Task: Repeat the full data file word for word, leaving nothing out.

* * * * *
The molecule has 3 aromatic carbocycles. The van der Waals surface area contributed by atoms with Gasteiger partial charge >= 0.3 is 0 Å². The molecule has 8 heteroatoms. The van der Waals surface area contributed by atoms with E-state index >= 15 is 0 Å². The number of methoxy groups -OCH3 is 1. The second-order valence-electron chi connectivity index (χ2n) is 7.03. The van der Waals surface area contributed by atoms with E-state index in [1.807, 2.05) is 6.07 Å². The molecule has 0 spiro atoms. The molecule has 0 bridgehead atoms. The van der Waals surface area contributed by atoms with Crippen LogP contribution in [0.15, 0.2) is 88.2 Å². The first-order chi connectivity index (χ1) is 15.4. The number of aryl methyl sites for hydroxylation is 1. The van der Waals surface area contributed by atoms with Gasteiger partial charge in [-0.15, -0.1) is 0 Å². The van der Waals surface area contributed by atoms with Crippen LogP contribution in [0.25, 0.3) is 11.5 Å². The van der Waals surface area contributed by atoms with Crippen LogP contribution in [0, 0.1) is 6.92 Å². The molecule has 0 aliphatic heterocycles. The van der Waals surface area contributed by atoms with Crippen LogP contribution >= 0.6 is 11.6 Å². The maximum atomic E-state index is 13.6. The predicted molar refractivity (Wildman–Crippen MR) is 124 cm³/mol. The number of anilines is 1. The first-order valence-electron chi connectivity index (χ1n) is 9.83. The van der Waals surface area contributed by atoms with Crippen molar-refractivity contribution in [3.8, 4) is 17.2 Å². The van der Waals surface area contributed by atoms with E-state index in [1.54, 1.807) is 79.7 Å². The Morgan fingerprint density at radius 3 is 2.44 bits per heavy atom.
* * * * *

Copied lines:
The molecule has 3 aromatic carbocycles. The van der Waals surface area contributed by atoms with Gasteiger partial charge >= 0.3 is 0 Å². The molecule has 8 heteroatoms. The van der Waals surface area contributed by atoms with E-state index >= 15 is 0 Å². The number of methoxy groups -OCH3 is 1. The second-order valence-electron chi connectivity index (χ2n) is 7.03. The van der Waals surface area contributed by atoms with E-state index in [1.807, 2.05) is 6.07 Å². The molecule has 0 spiro atoms. The molecule has 0 bridgehead atoms. The van der Waals surface area contributed by atoms with Crippen LogP contribution in [0.15, 0.2) is 88.2 Å². The first-order chi connectivity index (χ1) is 15.4. The number of aryl methyl sites for hydroxylation is 1. The van der Waals surface area contributed by atoms with Gasteiger partial charge in [-0.15, -0.1) is 0 Å². The van der Waals surface area contributed by atoms with Crippen LogP contribution in [0.25, 0.3) is 11.5 Å². The van der Waals surface area contributed by atoms with Crippen LogP contribution in [0, 0.1) is 6.92 Å². The molecule has 0 aliphatic heterocycles. The van der Waals surface area contributed by atoms with Crippen LogP contribution >= 0.6 is 11.6 Å². The maximum atomic E-state index is 13.6. The predicted molar refractivity (Wildman–Crippen MR) is 124 cm³/mol. The number of anilines is 1. The first-order valence-electron chi connectivity index (χ1n) is 9.83. The van der Waals surface area contributed by atoms with Crippen molar-refractivity contribution in [3.8, 4) is 17.2 Å². The van der Waals surface area contributed by atoms with E-state index in [1.54, 1.807) is 79.7 Å². The Morgan fingerprint density at radius 3 is 2.44 bits per heavy atom.